This International Women’s Day, I wanted to share a story about a woman who touched my life, and probably will never realise the impact her kindness had on me, one rainy December day, seven years ago.

My first baby was 4 months old. I was deep in the throes of post-natal depression and anxiety. Mr O and I were at our Monday baby group. It was a small, quiet group at our local children’s centre. It felt safe and familiar to me.

One day, I arrived and he had fallen asleep in his pram. This was enough to unsettle me; I was here and wanted to go inside, but he was asleep… I couldn’t take his pram inside, and I couldn’t pick him up in case I woke him. I stood outside at the buggy park, feeling awkward and unsure of what to do. I noticed a lot of other parents arriving at the group that day. The voices inside my head started to pipe up, “All these people will think you’re really weird, just standing outside here. They’ll think you’re a bad mother.”

A smiling lady parked her buggy next to me. “Just bring the pram inside” she encouraged me. Buoyed by her energy and enthusiasm, I took him in.

I stood in the foyer of the centre, feeling increasingly anxious. The voices went into overdrive: “What are you even doing here? You’re not allowed to bring the pram in here. Mr O is asleep and can’t do the Christmas craft. Everyone is looking at you” (spoiler alert: I doubt anyone gave two shits I was standing there with my sleeping baby).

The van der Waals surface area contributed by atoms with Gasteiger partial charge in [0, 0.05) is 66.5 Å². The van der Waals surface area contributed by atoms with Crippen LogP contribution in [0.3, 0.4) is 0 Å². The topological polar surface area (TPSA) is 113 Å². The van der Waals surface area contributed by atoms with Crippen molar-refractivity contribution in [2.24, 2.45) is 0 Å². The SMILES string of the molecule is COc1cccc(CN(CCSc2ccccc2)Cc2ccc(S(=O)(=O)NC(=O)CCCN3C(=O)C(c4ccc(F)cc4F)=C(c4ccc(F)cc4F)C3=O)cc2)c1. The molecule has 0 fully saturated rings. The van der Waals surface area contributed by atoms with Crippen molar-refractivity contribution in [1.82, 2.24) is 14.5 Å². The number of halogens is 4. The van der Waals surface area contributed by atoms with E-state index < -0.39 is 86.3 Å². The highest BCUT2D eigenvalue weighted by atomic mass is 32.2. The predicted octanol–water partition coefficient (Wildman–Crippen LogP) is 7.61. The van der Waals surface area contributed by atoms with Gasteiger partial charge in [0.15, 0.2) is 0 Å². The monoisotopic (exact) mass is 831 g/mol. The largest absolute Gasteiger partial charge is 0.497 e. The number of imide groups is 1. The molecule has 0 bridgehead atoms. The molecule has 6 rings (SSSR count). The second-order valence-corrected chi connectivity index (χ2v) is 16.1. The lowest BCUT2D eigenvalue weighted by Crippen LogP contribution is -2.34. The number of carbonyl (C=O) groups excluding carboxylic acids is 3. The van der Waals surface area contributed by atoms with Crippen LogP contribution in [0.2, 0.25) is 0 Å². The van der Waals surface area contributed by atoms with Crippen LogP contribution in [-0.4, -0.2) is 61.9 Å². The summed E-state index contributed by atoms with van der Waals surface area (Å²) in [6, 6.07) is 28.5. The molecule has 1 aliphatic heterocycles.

The lady kept sticking her head around the door to smile at me. “Why don’t you come and sit down?” “I’m not sure I’m going to stay” I replied. The panic rose up inside me, flooding my face. I felt the hot tears sting my eyes, and the instinct to run kicked in (I’m a flyer, not a fighter).

“I think I’ll take him home” I said, grabbing my pram and bolting for the door.

The lady came running out of the door behind me and stopped me on the ramp. “Come back inside” she pleaded.

What I remember most of all about this, and still it gives me shivers to this day, was the fact she was standing in her socks.

It was cold, and raining. She stood in the freezing cold and rain, in December, with no shoes on. Just to be kind to me.

I went back inside that day.

Natalie came into my life for a brief season, but she touched my life in a way that will stay with me forever. She was a friend and tonic in a time of great loneliness and isolation. I will never forget the kindness she showed me.

Women are an incredible force.

Thank you, Natalie.